Everything. The price of food has almost nothing to do with its value or the cost of growing it–labor, land, inputs, or environmental externalities. Food that kills you is cheaper than food that nourishes. The entire economy is so twisted, that the land we need to grow the food we need to live is valued orders of magnitude higher for building new houses or box stores, even in a state like Rhode Island, where there is enough housing for the people who are here and malls are empty.

But most concerning is the trend toward tenant farming, and even worse, young farmers commuting to their rented farmland. Rhode Island’s young farmers not only can’t afford a down payment on their farm, they can’t even rent a farm with a farmhouse. Besides the unsustainability of the driving, there’s the psychological disconnect from the rhythms of the land they steward, and the disincentive to take care of the soil for the long term.

Soil is the–shall we say–bedrock of organic farming. Healthy soil feeds healthy plants  that can resist insects, disease, drought–all kinds of trouble. But building healthy farm soil is a multiyear project, and if a farmer doesn’t have land tenure–know they can stay on their land as long as they like–there’s always the threat that their investment in soil could be taken away from them when comes time to renew a lease.

When we were looking for the land that became Listening Tree, aware of these issues, we consulted with Equity Trust, the Cooperative Development Institute, and other food movement groups to develop our structure as a limited-equity cooperative, with 10 share holders, each able to negotiate an agreement with the group regarding stewarding a part of the land for their own farm or other land-based business. Those agreements will ensure land tenure, after a trial period of one growing season, while both farmer and household can ensure they are ready to commit to stewarding this beautiful land.

The co-op owner-members use a kind of consensus process to ensure decision making is collaborative and fair. Together, we’ll adopt agreements with interested members for “farm shares”–ownership shares that include living here plus a commitment to use and take care of specific fields of the farmland. Farmer owner members will be responsible to the community, but will be able to run their own business without fear of losing their land.

Events @ Listening Tree, local food & food justice

Young Farmer Night

June 10, 6 pm
with Young Farmer Network

This growing season, Young Farmer Network is hosting a series of Young Farmer Nights focused on the theme of land access and land tenure.

We’re thrilled to be part of it, because a big part of our mission here at Listening Tree is to make housing and land permanently affordable, and help farmers be able to live on their land, with ownership, yet without the full cost of buying a farm by ourselves. That is why we chose the model of a “limited equity cooperative,” and are selling shares that include land tenure protections for farmers’ long-term viability–and for the sake of the soil.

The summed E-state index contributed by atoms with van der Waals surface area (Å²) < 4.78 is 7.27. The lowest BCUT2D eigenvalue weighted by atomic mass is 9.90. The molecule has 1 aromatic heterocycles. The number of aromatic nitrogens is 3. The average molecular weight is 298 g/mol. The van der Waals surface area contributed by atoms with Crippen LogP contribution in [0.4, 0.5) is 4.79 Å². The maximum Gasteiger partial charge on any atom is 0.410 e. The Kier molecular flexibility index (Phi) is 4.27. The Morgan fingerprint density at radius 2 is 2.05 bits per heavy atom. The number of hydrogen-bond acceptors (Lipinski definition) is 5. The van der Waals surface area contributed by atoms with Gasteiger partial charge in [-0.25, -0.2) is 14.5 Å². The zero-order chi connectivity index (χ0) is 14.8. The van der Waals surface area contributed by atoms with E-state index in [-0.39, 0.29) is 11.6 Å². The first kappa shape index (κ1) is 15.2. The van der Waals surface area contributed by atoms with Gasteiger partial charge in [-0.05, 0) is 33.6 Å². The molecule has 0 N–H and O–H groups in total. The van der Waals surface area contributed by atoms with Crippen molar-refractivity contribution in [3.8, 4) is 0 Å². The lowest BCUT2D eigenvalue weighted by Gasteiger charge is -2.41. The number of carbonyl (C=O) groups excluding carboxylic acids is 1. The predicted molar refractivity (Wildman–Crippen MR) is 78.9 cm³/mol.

No RSVP required. Will be a tour, talk about land access and Listening Tree’s model, a potluck, and finally a fire circle, weather permitting.

Young Farmer Nights are open to ANYONE and EVERYONE, all ages and backgrounds and farming experience levels are welcome. children are welcome! 2019 is the tenth consecutive year that we have been running these tours!

Read more about the history of YFN here (http://www.youngfarmernetwork.org/about-our-network/#/yfn-story/) .

Each YFN is structured as a tour followed by a potluck and hang time. Please bring a dish to contribute to the potluck dinner, as well as a plate and fork for yourself.

Tours begin at 6pm.

If you’re running late, it’s still worthwhile to come! We will try to wait for stragglers, but if we have to get moving we’ll leave a note of where you can find us on the tour.

Re: the potluck — if you’re farming all day and are busy and manage to tear yourself away but can’t bring a potluck item, you are still welcome! we understand!

Events @ Listening Tree, local food & food justice

Foraging and propogating “wild” edibles with Russ Cohen

Russ @ Blue Heron ewp, July, 2016 - good photo

Sunday, June 2, 2-5 PM

Northern Rhode Island is home to over 70 species of edible wild plants, some of which are more nutritious and/or flavorful than their cultivated counterparts. Join Russ Cohen, expert forager and author of Wild Plants I Have Known…and Eaten, on a 3-hour ramble to learn about at least two dozen edible plant species.  As each species is encountered, Russ will present information on identification tips, edible portion(s), season(s) of availability and preparation methods. Russ will also provide general guidelines for safe and environmentally-responsible foraging. Last but not least, Russ will also share details about propagating native edible species from seed, and how to identify appropriate places in the landscape to plant them.

Online registration here.